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Why should India take Ladakh Seriously?
By P. Stobdan, Monday, November 2, 2015

Leh:
The Indian state has paid little attention to Ladakh – the strategically most critical part of the country - as compared to attention paid to the Northeast and Kashmir itself. India’s primary concerns and thereby its policy actions for Ladakh have mainly remained external security driven and they are being dealt only with robust defence preparedness.

For decades, Ladakh remained as a rote place for Indian intelligentsia – political, academic and policymaking elite; looked from the prism of Lost Horizons or Last Shangrila. In the recent years, the tendency has been to look at the region only through touristic angle – most people know Ladakh though Pangong Lake, Khardong-la or ‘three idiots’.

The complete overlooking of the personality of this erstwhile Himalayan Kingdom in the political context still leaves Ladakh vulnerable to encroachment by adversaries. It is clearly not a good statecraft.

Jawaharlal Nehru’s blunder of spurning Ladakh’s popular demand for a complete merger in India and be a part of the East Punjab was the root cause. He left Ladakh’s fate in Sheikh Abdullah’s hand. The resulting cruel irony of Ladakh’s adjunct status to J&K, completely incompatible to neither its glorious history nor to its geopolitical worth, is somewhat becoming untenable in the 21st century.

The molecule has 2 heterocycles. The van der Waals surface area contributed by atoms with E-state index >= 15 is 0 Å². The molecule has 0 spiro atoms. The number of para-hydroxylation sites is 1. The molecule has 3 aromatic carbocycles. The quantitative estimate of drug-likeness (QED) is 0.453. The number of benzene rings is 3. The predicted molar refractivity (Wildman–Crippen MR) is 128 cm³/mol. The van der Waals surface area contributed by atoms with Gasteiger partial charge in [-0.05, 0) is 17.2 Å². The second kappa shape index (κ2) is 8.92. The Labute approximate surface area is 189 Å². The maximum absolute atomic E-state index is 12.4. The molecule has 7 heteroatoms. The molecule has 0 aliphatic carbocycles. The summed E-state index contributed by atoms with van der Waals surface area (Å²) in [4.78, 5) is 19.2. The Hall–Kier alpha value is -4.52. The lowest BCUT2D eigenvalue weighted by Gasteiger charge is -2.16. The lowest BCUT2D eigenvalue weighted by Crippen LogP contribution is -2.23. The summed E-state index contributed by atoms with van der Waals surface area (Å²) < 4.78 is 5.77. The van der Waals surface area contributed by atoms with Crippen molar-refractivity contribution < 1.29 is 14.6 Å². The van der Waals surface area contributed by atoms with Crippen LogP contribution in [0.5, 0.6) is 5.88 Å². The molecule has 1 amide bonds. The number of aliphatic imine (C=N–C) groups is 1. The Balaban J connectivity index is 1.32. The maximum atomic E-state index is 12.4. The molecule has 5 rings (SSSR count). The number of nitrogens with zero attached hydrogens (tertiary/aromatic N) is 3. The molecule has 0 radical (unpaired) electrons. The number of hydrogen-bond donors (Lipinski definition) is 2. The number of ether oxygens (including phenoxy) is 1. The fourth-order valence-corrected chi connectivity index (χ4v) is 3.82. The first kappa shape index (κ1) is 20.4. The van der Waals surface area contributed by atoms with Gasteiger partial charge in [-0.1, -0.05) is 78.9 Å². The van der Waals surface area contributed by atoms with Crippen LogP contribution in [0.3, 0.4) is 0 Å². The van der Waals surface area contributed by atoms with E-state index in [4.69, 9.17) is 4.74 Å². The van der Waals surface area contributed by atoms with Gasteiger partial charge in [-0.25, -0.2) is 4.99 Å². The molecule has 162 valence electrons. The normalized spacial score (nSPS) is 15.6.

Ladakh’s demographic deficiency; its minor importance for electoral politics; its little significance for national economy (since its copious water resources benefited only by Pakistan) and investment opportunities here curtailed by Article 370 perhaps contributed to its neglect.
 
The lack of political articulation apart, Ladakh’s rhetorical perspective vis-à-vis Kashmir worked in New Delhi’s favour. Its elusiveness probably helped India provide a contrasting case to debilitate Kashmiri call for Azadi. In addition, New Delhi could afford to ignore Ladakh because of the Chinese aggressive destruction of Buddhism in neighbouring Tibet. 

The situation seems to change rapidly now. The Autonomous Hill Development Council formula – a sop offered in 1995 is unlikely to remain a magic option for long. The Ladakh Union Territory Front (LUTF) that was stifled in 1997 proved a death knell for region’s unity. There is no case for its revival. The UT demand, therefore, remains in limbo despite BJP’s promise to realize it. 

Not apparently visible yet, a pent up frustration may be simmering. As the local angst against Kashmir wanes, the non-locals often tourists are increasingly becoming targets of stone pelting. The undercurrent of tension with the Army over land could have other implications.